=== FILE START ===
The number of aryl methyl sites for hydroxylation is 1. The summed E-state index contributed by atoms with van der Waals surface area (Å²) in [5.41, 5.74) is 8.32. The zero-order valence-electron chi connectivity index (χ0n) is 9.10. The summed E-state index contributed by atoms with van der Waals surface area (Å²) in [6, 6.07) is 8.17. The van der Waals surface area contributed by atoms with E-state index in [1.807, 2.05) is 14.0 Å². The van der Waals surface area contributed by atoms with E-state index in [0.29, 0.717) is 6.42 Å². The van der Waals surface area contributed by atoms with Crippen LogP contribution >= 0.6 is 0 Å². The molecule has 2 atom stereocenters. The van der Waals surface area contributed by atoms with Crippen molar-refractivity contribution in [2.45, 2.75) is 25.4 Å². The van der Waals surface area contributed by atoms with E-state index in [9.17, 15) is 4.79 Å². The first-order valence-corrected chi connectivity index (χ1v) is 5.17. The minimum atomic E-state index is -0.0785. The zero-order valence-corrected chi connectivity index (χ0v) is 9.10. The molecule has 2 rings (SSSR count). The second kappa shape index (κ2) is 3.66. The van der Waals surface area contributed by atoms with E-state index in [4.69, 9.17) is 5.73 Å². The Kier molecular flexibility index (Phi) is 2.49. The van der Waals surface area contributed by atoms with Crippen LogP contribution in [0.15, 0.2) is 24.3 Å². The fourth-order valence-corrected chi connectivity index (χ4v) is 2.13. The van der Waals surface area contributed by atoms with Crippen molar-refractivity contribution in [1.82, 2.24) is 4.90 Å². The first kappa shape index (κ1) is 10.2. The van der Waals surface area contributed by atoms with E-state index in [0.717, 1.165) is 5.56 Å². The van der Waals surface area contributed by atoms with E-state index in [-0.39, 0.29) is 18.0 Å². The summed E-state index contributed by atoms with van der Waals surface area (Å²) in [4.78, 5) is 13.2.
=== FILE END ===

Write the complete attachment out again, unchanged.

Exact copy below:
The number of aryl methyl sites for hydroxylation is 1. The summed E-state index contributed by atoms with van der Waals surface area (Å²) in [5.41, 5.74) is 8.32. The zero-order valence-electron chi connectivity index (χ0n) is 9.10. The summed E-state index contributed by atoms with van der Waals surface area (Å²) in [6, 6.07) is 8.17. The van der Waals surface area contributed by atoms with E-state index in [1.807, 2.05) is 14.0 Å². The van der Waals surface area contributed by atoms with E-state index in [0.29, 0.717) is 6.42 Å². The van der Waals surface area contributed by atoms with Crippen LogP contribution >= 0.6 is 0 Å². The molecule has 2 atom stereocenters. The van der Waals surface area contributed by atoms with Crippen molar-refractivity contribution in [2.45, 2.75) is 25.4 Å². The van der Waals surface area contributed by atoms with E-state index in [9.17, 15) is 4.79 Å². The first-order valence-corrected chi connectivity index (χ1v) is 5.17. The minimum atomic E-state index is -0.0785. The zero-order valence-corrected chi connectivity index (χ0v) is 9.10. The molecule has 2 rings (SSSR count). The second kappa shape index (κ2) is 3.66. The van der Waals surface area contributed by atoms with E-state index in [4.69, 9.17) is 5.73 Å². The Kier molecular flexibility index (Phi) is 2.49. The van der Waals surface area contributed by atoms with Crippen LogP contribution in [0.15, 0.2) is 24.3 Å². The fourth-order valence-corrected chi connectivity index (χ4v) is 2.13. The van der Waals surface area contributed by atoms with Crippen molar-refractivity contribution in [1.82, 2.24) is 4.90 Å². The first kappa shape index (κ1) is 10.2. The van der Waals surface area contributed by atoms with E-state index in [0.717, 1.165) is 5.56 Å². The van der Waals surface area contributed by atoms with E-state index in [-0.39, 0.29) is 18.0 Å². The summed E-state index contributed by atoms with van der Waals surface area (Å²) in [4.78, 5) is 13.2.